Linda Blair (The Exorcist) stars in Savage Streets (1984), a rape/revenge potboiler where a deaf sister falls foul of a local gang (which includes a high schooler who looks like he’s closer to pushing forty than twenty). Locker room bitchiness and naked shower fights are arguably unsuccessful distractions as the promised revenge rampage takes a rather long time to arrive. John Farnham’s presence throughout the oh-so-80s soundtrack may increase the appeal for those not convinced by the promise of Blair in a catsuit with a crossbow.


Set in the distant future of 1990(!), where the Bronx has become a lawless area of New York ruled by marauding gangs, The Bronx Warriors (1982) clearing owes its existence to The Warriors (natch), Escape From New York, Mad Max and, to a lesser extent, Clockwork Orange. Obviously it doesn't come close to any of those movies, but it has its moments, whether it's a random drummer incongruously accompanying a dockland showdown or a gang that have fabulously combines tap dancing with violence. At 17, Mark Gregory doesn't quite have the chops to the carry the film, but Fred Williamson is fine as gang leader The Ogre and Vic Morrow is solid (until he loses at the end) as a mercenary named Hammer, in his final completed film role before the tragic accident on the set of The Twlight Zone: The Movie the following year. The exterior location filming in the actual Bronx highlights just how dilapidated sections of that borough were back in the early '80s.

Considered by many to be one of the finest of the genre, The House On Sorority Row (1982) is a pretty effective slasher flick. If you perceive an air of Hitchcock about the proceedings some of that may be attributed to director Mark Rossman's stint working for renowned Hitchcock acolyte Brian de Palma on the latter's Home Movies project. It certainly feels proficient in creating suspenseful situations although perhaps only the faintest of heart would term it 'scary'. Those familiar with genre conventions won't find many surprises here as most of the tricks and twists have now become clich├ęs in modern horror but they are still generally successfully deployed in this setting. Musos of a particular persuasion may also appreciate the extended appearance of obscure power pop act 4 Out Of 5 Doctors.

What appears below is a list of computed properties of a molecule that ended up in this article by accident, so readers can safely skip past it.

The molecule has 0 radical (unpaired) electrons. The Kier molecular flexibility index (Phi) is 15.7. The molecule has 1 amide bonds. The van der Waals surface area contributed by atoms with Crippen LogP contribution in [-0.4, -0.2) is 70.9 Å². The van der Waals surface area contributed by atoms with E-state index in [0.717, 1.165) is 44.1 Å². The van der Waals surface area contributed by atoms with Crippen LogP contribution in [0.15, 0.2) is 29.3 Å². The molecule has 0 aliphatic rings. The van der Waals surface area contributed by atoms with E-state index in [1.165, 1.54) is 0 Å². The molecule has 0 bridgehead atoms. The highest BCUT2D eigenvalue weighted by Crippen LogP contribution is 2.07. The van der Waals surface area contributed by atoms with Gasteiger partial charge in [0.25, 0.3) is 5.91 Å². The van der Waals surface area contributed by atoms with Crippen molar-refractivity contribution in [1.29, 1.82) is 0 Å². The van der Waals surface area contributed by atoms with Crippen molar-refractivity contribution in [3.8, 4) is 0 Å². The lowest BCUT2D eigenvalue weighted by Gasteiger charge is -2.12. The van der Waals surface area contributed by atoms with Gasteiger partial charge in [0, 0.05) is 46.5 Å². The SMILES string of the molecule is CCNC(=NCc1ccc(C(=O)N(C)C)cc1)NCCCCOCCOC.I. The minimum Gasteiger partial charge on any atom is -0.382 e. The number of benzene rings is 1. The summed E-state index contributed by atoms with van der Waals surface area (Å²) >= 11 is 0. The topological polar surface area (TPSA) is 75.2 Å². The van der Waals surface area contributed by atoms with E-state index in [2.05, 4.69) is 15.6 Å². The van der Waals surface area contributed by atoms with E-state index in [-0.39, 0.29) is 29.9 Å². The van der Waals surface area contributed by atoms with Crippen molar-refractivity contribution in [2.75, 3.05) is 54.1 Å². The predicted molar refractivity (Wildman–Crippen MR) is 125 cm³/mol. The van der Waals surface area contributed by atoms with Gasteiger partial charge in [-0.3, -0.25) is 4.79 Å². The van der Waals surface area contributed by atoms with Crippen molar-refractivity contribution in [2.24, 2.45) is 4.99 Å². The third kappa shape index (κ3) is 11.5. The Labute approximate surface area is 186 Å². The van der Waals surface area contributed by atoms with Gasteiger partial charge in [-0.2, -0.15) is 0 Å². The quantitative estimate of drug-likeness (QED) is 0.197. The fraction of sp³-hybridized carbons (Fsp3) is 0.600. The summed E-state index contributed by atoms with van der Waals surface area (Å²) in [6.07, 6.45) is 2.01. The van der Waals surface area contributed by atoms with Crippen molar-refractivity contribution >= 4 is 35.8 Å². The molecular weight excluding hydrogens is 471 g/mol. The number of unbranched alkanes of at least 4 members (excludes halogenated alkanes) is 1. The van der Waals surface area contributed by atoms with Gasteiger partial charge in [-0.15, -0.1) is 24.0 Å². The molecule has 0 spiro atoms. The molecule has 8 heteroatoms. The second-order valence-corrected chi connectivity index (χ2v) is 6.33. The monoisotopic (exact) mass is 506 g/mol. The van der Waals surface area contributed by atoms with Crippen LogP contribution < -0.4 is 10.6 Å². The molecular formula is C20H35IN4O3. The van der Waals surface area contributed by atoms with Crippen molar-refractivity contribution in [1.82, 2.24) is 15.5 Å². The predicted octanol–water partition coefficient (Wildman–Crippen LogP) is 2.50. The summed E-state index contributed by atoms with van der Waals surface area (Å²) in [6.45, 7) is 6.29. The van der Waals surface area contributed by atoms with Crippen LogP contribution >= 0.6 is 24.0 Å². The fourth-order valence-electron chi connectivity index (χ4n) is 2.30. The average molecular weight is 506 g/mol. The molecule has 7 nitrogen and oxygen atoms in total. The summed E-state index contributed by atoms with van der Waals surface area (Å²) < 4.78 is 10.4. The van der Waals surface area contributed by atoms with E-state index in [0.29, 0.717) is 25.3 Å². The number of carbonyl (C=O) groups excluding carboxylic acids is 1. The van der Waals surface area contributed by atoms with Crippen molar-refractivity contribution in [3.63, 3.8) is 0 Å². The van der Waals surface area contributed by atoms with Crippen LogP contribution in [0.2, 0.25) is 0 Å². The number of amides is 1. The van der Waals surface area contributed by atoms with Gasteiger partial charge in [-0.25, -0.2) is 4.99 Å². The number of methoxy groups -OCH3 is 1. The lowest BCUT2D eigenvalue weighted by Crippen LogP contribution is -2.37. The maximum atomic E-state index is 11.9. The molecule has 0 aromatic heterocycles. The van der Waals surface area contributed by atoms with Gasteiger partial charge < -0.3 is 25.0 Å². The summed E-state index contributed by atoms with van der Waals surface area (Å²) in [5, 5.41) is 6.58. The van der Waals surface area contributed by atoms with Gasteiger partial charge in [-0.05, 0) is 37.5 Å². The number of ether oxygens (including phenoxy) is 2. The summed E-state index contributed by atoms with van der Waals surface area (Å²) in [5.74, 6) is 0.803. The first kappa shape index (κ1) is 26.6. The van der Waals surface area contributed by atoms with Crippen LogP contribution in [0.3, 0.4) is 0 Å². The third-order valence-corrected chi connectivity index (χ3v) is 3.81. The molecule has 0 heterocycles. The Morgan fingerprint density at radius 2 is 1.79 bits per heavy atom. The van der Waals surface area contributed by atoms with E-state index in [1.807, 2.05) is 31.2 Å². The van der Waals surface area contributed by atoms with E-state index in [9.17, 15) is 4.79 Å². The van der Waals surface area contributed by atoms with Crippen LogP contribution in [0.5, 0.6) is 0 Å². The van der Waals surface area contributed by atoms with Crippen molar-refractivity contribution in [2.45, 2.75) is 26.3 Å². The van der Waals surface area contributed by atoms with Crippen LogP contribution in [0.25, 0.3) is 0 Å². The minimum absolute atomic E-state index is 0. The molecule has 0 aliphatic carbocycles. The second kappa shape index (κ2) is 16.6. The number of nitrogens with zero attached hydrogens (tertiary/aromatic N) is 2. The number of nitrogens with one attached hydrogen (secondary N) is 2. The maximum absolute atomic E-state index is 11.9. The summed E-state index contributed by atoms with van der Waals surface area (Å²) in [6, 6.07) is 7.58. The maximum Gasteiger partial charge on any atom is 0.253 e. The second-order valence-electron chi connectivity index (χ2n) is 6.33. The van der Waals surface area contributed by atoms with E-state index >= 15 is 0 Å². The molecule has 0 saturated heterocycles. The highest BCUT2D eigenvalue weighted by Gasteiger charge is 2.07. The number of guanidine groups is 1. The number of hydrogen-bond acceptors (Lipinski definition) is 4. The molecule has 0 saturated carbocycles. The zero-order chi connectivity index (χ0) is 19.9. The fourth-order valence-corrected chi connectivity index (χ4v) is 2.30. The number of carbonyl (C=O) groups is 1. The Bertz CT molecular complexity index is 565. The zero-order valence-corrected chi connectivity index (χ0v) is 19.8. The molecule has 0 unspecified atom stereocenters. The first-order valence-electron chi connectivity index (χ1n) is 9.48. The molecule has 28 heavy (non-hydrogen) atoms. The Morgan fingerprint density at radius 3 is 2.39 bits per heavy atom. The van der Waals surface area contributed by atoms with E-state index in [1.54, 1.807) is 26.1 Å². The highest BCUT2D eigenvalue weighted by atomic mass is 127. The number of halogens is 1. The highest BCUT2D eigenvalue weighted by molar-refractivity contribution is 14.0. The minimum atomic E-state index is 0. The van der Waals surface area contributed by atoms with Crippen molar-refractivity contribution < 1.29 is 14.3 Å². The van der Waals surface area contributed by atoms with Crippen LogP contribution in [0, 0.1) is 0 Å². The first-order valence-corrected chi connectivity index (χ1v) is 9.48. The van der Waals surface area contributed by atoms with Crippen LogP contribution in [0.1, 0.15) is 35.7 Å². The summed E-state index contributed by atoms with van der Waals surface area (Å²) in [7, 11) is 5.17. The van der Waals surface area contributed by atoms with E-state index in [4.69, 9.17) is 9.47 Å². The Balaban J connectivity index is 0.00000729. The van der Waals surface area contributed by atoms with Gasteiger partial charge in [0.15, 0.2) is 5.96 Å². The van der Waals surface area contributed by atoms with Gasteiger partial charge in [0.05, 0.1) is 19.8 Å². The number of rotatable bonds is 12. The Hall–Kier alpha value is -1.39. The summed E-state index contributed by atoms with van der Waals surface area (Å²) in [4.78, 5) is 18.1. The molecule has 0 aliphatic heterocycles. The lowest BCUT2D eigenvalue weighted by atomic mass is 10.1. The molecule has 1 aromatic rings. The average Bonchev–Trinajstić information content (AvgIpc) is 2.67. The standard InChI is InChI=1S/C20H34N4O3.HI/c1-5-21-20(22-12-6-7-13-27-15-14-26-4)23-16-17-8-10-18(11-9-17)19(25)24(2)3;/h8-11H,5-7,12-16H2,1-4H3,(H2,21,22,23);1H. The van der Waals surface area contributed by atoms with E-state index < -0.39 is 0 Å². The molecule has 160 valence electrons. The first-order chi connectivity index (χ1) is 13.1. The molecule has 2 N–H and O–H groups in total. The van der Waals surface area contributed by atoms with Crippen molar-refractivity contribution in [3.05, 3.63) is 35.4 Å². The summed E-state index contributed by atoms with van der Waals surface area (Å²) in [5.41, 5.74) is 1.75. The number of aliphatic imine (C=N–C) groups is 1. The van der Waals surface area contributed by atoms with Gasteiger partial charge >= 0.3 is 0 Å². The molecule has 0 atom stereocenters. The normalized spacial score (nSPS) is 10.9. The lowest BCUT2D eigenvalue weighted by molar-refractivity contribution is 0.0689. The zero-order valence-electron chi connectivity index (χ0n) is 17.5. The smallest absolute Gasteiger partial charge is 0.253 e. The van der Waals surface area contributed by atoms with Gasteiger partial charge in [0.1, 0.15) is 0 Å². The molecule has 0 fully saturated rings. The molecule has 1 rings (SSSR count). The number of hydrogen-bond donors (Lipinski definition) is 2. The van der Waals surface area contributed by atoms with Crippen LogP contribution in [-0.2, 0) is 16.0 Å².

Bookended by a rather pleasing pulp sci-fi concept (that plays out like a discarded Star Trek plot set-up), Galaxy Of Terror (1981) veers rather swiftly into hoary Alien knock-off territory, not really a surprise considering when it was released, but it largely fails to much in the way of memorable spectacle. James Cameron's presence as production designer and second unit director lends it some importance in the trajectory of his career, particularly when you consider he went onto to direct Aliens just a few years later. Appearances by B-movie stalwarts Sid Haig and Robert Englund don't quite elevate it enough to make it truly recommendable and once the manifestation-of-fears plot device is revealed you do wonder what kind of individual is afraid of a giant sex worm above all else.


Italian cannibal horror movies are a pretty niche area of interest and many of the more well known entries became caught up in the 'video nasty' prosecutions back in the early '80s, including Cannibal Ferox (1981), which is a grim watch even if you have a higher tolerance for this sort of thing. While overshadowed by the notorious (and frankly superior) Cannibal Holocaust it's not without its attempts to provide gruesome imagery (one particular sequence involving a cast member hanging from hooks may be too much for some to stomach). The plot favours shock over logic for the most part and the sequences in New York, where one character feels the need to call everyone a 'shit face', are a jarring and downright peculiar digression.

...

That's it for now but ever since I started this journey, I've felt compelled to continue onwards, if not always upwards, so please continue watch this space for updates. Recommendations are, of course, always welcome.

NB: All films were available on Amazon UK Prime at the time of writing.